You might not even have to borrow from anyone. This might be a good opportunity to think about the things around your home that you don’t really need, and sell off a few useless items. You might have more of those than you think, and it’s never a bad time to do some spring cleaning – even if you’re quire far from the spring season.

How to Use a Loan Responsibly

A loan can be a good way to address a number of financial problems. Some people even take out loans when they’re not in a particularly bad situation, but just want to cover some extra expenses. Loans are quite the useful tool when used right, but they also have a serious potential for abuse, which is why it’s not rare to hear all these horror stories in the media.

But in the end, that’s just what the media does – it takes the worst examples and magnifies them to sell issues. You won’t hear about the thousands of people who’ve managed to climb out of a financial hole because they took out a loan and used it responsibly. It just doesn’t make for interesting news. The bottom line is, the cases of people getting into trouble as a result of borrowing money usually boil down to irresponsible behavior.

Know How Much You Need to Borrow

The first step is to ensure that you’re borrowing exactly as much as you need to. This goes both ways. Borrowing too much is an obvious problem, because you’re left with making larger payments that might put a spike in the wheel of your finances. But borrowing too little is not good either, because you’re just delaying the problem that you already have. You’ll still find yourself having to take out another loan sooner or later if you do that, but it will be more difficult because of the one that you’re already paying off.

Have a Plan

This might sound like a cliché, but it’s disappointing to see how many people simply take out loans with the vague intention of paying them back at some point. It can sometimes seem simple enough from your perspective – you’ve got a stable paycheck, you know that you can easily cut a few corners here and there, so why not get the money now and worry about it later?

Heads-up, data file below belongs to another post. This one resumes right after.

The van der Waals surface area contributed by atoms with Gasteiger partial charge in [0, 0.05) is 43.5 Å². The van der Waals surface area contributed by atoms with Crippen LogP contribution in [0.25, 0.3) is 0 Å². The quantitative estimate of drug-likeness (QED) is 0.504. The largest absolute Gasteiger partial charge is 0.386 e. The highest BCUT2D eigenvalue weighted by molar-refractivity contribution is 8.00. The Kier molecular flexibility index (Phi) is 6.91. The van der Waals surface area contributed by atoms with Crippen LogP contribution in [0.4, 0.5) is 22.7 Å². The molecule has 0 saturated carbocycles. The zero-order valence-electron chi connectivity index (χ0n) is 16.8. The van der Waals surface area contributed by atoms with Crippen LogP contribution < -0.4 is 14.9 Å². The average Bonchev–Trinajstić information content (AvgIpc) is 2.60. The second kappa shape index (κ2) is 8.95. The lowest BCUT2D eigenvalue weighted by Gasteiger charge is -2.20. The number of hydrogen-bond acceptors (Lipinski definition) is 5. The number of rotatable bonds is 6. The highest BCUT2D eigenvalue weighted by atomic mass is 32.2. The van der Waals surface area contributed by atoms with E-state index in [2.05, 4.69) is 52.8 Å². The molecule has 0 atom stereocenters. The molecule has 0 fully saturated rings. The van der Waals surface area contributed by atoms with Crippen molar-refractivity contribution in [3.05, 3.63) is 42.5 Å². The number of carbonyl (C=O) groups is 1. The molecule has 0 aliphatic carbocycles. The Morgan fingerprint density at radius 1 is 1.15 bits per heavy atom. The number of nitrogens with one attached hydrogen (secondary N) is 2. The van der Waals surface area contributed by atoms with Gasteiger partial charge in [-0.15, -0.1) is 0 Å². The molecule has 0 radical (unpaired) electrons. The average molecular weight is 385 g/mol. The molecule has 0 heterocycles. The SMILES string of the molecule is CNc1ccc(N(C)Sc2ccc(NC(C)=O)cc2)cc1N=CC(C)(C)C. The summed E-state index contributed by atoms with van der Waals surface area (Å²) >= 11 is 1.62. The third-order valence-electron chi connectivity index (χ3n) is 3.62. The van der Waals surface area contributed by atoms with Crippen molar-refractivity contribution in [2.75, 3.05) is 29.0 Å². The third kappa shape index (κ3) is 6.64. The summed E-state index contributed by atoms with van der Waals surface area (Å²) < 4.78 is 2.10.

The problem with this logic is that if you could actually cut those corners and still live comfortably, you would have done it already, instead of taking out a loan. If you’ve gotten to this point in the first place, it means that you have a problem that you need to address in an organized, systematic manner.

Prioritize Early Repayment if Possible

Anytime you have extra money, you should prioritize putting it towards the repayment of your loan. Sometimes your lender might frown upon the idea of early repayment. In that case, just keep the money in a separate fund and be ready to use it whenever the payment date for each installment comes around. Having extra money means that you won’t have to worry about those payments anytime soon.

A common mistake people make is to just get comfortable in the situation of repaying their loans after a few months have passed, and treat any extra money as a small gift for themselves. This will only make things more difficult for you in the long run.

Don’t Go Overboard

We already touched on this above, but it’s important to go in a little more detail into it. You should never treat loans as a source of easy money, because they’re anything but that. Don’t take out a larger loan than you really need, and make sure that you’re not dipping too deeply into your finances.

This is something we unfortunately see in a large number of people. Once they realize how easy it is to take out a loan, they just get careless about their finances, and end up in deep trouble not too long after that as a result.

Avoid the Situation in the Future

Why did you need to take out a loan in the first place? This is a question not many people bother to ask themselves, and that’s part of the problem. Because paying off the loan is one thing – but avoiding the same situation in the future is what you should really be paying attention to.

There are many factors that can contribute to a bad financial situation, and it can be difficult to account for all of them in your planning. But learning from your past mistakes can take you one extra step towards financial stability, and to never having to worry about yet another unexpected expense. Sometimes it’s about not spending carelessly. Sometimes you don’t realize how postponing a bill can snowball into a much larger payment. In any case, make sure that you learn something from the whole experience, and avoid that situation as best as you can in the long run.